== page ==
An important factor in disclosing a visual impairment is considering what to say to your potential employer.

Ways to Disclose a Visual Impairment

At some point in the employment process—most likely during the interview process—you will want to describe your disability and how it affects you in life and in the work place. Doing so will allow you to be covered under the ADA and will also give you the opportunity to make your potential employer more comfortable and informed about what you can bring to the company. Whenever you decide to disclose your disability, it’s important to think about how to talk about it in a professional, honest, and non-threatening manner.

As a person with a disability, it’s important to be able to express what your disability is and how it affects you. It’s important to not use too many technical terms and to keep your explanation practical. Make sure to be clear about what you can see, and explain how you accommodate limitations. Mentioning how you access computers or other information is usually a good idea.

Putting together a disability statement prepares you for the moment in the job hunting process where you’ll need to both emphasize your skills and potential and put an employer’s concerns to rest. Using plain language in describing your ability to accomplish job duties or meet general goals in life is important.

You can talk about your disability by explaining how you will perform the job duties in question, or by describing how you have performed similar jobs in the past. It can be helpful to relate possible accommodations to specific job duties, and to think about what the employer will want or need to know. Disclosure during the employment process is not an appropriate time to lecture someone about having a disability. Rather, your disability statement is an opportunity to promote yourself and to help a potential employer see how you will be a valuable member on their team.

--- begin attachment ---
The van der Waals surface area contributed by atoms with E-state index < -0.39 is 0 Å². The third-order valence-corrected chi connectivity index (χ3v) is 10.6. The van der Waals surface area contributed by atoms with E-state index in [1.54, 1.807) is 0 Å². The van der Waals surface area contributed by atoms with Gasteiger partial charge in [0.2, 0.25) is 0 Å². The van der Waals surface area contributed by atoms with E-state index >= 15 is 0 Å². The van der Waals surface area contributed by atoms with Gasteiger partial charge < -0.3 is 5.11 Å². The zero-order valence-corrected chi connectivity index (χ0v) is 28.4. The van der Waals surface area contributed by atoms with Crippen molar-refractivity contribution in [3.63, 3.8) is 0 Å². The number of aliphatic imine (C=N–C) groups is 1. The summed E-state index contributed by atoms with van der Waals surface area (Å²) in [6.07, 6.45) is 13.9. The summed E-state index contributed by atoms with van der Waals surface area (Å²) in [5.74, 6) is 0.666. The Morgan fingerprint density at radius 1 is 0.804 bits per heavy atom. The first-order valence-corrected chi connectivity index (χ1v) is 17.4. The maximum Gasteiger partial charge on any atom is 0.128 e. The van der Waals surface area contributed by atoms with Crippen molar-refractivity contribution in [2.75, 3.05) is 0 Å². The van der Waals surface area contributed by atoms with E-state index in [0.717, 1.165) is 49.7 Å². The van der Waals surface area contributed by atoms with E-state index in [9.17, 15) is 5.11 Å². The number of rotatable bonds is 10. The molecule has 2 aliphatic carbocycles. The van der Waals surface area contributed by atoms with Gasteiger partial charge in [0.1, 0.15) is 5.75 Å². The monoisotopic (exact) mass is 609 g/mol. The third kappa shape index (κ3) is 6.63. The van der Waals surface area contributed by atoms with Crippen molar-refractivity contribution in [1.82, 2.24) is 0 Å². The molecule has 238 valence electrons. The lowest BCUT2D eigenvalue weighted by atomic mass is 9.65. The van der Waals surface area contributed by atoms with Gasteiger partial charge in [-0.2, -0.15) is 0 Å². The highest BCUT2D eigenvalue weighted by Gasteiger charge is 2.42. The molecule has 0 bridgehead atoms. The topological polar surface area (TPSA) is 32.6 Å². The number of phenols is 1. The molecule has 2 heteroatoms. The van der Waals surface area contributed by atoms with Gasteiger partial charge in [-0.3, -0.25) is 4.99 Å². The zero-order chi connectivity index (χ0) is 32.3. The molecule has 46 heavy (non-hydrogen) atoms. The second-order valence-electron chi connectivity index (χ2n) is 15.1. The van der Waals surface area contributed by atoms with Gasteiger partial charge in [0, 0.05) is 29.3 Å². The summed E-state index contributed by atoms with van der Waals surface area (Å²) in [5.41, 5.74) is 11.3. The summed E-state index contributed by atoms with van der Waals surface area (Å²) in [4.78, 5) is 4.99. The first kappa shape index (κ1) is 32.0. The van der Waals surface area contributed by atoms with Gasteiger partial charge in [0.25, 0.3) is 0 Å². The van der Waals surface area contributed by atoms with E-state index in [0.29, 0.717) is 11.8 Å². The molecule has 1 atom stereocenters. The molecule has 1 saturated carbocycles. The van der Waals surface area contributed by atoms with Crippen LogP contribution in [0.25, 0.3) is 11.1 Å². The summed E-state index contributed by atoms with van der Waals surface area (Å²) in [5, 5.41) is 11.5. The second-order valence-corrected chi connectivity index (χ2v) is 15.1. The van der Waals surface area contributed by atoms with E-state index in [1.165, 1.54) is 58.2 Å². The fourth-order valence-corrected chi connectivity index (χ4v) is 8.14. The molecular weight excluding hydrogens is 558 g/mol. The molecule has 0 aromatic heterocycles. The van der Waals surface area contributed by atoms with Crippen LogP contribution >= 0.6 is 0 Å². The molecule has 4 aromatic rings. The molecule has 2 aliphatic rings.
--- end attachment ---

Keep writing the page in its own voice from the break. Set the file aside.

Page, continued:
Examples of Descriptions of Disabilities

When you describe your disability or impairment, always use positive language, simple terms and phrasing, and include functional implications. Here are some examples:

“I have an eye condition that limits what I can see. It’s like looking through a straw. I have to scan or look around more because of this loss of peripheral vision. I can look at you and see your face, but I do not see the rest of you or the surroundings.”

“I use screen reading software called JAWS. It reads information from the screen to me. I use one earphone for listening to my screen reader; I can use the other ear to use the phone or listen to other information.”

“Because of my visual impairment, I am unable to drive, so I use the bus system to get around. I took the bus here today. If the bus is not working, I have other methods of transportation.”

“I use a device that enlarges paper documents to allow me to see them easily. Other documents can be given to me electronically or I can scan them into my computer.”

“As you can see, I have great technology skills and I am very creative and will be able to meet the duties assigned to me.”

The Job Seeker’s Toolkit

This article is based on the APH Job Seeker’s Toolkit, a free, self-paced, comprehensive, and accessible guide to the employment process.

This article and The Job Seeker’s Toolkit are based on the 2nd edition of The Transition Tote System, by Karen Wolffe and Debbie Johnson (1997, American Printing House for the Blind).